Go Tiny or Go Home: How Living Tiny May Inadvertently Reduce Privacy Rights in the Home
36 Pages Posted: 7 Dec 2017
Date Written: December 2, 2017
Seeking to live a more minimal lifestyle, people across America are choosing to leave their traditional homes and move into “tiny homes” averaging about 200 square feet of living space. As with many fads, this new form of dwelling has brought numerous legal obstacles, including finding a location where tiny homes are permitted by local zoning laws and designing the structure to comply with local building codes. As municipalities re-examine their housing regulations, another issue looms on the horizon, namely, what Fourth Amendment rights the occupants of tiny homes enjoy. This article explores that issue.
This article specifically considers whether the Fourth Amendment’s warrant requirement would apply to tiny homes constructed on trailers, or whether instead such structures could be searched without a warrant under the automobile exception, an issue no court has addressed. Because a tiny home has characteristics of a motor home, recreational vehicle, or house trailer, this article examines Fourth Amendment case law pertaining to those structures. Although most courts would likely apply the framework set forth in California v. Carney, 471 U.S. 386 (1985) – a case-specific analysis focused on the structure’s “inherent mobility” and whether it serves a residential or vehicular function – this article proposes that the tiny home on wheels be afforded the same warrant protections traditional homes enjoy. This article will likely be the first scholarly article to address this issue, and will provide a framework of analysis for litigants and courts as these cases arise.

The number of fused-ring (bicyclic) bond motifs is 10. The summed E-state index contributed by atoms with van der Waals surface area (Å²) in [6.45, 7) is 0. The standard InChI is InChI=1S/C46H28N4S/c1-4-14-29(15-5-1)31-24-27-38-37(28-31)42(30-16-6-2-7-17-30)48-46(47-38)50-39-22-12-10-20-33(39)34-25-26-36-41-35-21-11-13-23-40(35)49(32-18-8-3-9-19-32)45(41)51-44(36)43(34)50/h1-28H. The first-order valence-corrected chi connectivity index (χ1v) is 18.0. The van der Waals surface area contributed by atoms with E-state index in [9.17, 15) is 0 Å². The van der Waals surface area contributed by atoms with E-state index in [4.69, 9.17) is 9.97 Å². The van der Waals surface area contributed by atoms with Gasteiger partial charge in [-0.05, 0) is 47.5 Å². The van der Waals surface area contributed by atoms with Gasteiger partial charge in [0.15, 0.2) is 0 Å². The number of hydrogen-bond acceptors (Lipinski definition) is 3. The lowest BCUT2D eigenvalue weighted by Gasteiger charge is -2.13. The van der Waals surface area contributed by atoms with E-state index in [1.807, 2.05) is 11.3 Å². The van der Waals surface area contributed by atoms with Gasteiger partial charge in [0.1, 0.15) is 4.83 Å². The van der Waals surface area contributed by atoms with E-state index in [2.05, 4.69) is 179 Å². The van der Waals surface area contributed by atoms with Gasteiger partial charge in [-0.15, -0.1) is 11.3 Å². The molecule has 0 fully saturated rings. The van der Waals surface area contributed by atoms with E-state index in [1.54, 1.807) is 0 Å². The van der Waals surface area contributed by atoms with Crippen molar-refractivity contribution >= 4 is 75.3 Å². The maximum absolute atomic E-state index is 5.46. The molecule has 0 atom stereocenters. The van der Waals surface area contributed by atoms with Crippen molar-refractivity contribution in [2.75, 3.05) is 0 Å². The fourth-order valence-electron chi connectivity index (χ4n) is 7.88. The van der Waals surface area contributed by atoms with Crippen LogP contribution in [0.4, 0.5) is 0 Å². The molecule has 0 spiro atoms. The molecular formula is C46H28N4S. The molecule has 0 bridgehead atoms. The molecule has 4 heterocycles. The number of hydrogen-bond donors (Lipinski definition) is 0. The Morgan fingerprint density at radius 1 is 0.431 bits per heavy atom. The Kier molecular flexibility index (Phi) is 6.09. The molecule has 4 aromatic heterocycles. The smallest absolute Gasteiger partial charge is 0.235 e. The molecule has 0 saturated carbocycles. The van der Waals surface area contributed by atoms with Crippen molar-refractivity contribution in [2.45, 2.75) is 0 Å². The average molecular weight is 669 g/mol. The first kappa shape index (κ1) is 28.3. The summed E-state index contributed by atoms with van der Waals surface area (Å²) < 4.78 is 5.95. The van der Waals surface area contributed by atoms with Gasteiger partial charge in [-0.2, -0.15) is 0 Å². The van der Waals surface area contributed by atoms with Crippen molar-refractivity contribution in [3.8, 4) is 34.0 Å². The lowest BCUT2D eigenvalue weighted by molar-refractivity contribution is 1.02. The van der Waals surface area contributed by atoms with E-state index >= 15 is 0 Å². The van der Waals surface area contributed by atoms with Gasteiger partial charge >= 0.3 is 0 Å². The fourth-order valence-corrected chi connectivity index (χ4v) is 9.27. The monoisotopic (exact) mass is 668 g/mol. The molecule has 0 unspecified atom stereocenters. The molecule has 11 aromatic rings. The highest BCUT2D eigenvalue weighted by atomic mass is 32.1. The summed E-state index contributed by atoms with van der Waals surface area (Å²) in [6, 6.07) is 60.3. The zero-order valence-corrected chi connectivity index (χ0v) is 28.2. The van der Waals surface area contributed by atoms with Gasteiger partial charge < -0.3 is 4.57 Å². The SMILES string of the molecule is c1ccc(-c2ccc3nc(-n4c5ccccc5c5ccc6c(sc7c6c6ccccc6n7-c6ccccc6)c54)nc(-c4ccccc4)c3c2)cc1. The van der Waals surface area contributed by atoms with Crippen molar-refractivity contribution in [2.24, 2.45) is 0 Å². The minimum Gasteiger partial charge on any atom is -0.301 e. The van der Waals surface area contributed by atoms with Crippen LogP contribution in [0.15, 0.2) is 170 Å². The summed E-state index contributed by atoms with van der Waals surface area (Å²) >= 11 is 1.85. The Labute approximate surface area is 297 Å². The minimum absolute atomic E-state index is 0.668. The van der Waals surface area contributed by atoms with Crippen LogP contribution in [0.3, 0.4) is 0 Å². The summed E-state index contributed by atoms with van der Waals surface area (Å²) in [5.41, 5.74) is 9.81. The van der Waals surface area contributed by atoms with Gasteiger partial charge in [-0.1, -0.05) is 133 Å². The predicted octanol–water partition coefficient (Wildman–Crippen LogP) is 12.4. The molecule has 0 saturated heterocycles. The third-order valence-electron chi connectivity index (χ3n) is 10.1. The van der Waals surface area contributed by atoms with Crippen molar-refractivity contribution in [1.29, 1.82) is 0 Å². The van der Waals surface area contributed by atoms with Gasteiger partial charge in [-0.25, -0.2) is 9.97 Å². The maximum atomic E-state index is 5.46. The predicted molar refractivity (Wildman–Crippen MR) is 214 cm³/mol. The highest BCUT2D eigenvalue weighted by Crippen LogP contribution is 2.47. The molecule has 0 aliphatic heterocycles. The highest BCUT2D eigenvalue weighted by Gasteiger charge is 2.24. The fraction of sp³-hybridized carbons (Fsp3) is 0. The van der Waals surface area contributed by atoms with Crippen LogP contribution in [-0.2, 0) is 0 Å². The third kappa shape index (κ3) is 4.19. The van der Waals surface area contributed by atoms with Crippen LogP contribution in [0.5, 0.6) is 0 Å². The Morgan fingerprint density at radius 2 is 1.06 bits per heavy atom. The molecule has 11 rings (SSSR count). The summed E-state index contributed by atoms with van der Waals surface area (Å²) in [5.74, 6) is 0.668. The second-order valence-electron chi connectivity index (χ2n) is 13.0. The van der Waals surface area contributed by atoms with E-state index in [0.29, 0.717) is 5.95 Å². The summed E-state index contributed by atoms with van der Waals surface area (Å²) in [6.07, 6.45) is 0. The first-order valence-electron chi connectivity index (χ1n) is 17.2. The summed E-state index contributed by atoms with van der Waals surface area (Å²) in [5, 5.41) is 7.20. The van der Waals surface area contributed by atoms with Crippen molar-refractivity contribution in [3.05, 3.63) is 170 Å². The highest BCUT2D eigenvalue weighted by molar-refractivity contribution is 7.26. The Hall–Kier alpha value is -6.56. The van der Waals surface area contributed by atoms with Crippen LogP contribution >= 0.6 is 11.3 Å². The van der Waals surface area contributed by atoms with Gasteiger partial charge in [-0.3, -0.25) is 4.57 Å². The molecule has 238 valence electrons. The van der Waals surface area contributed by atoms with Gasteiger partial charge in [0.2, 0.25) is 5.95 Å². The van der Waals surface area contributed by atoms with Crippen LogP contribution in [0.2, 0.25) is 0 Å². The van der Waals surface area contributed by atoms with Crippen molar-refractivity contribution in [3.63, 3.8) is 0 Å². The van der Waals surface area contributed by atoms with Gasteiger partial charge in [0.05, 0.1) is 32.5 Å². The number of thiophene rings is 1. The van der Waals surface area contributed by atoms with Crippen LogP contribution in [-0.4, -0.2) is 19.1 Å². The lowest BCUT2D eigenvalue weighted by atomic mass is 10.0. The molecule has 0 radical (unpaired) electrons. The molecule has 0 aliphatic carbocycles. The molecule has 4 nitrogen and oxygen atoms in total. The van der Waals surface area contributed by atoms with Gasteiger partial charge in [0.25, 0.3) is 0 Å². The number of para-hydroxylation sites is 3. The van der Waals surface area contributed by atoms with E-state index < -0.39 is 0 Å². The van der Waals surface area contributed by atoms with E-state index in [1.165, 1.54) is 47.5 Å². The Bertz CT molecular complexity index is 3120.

Keywords: Tiny House, Tiny Home, Fourth Amendment, privacy
Suggested Citation: Suggested Citation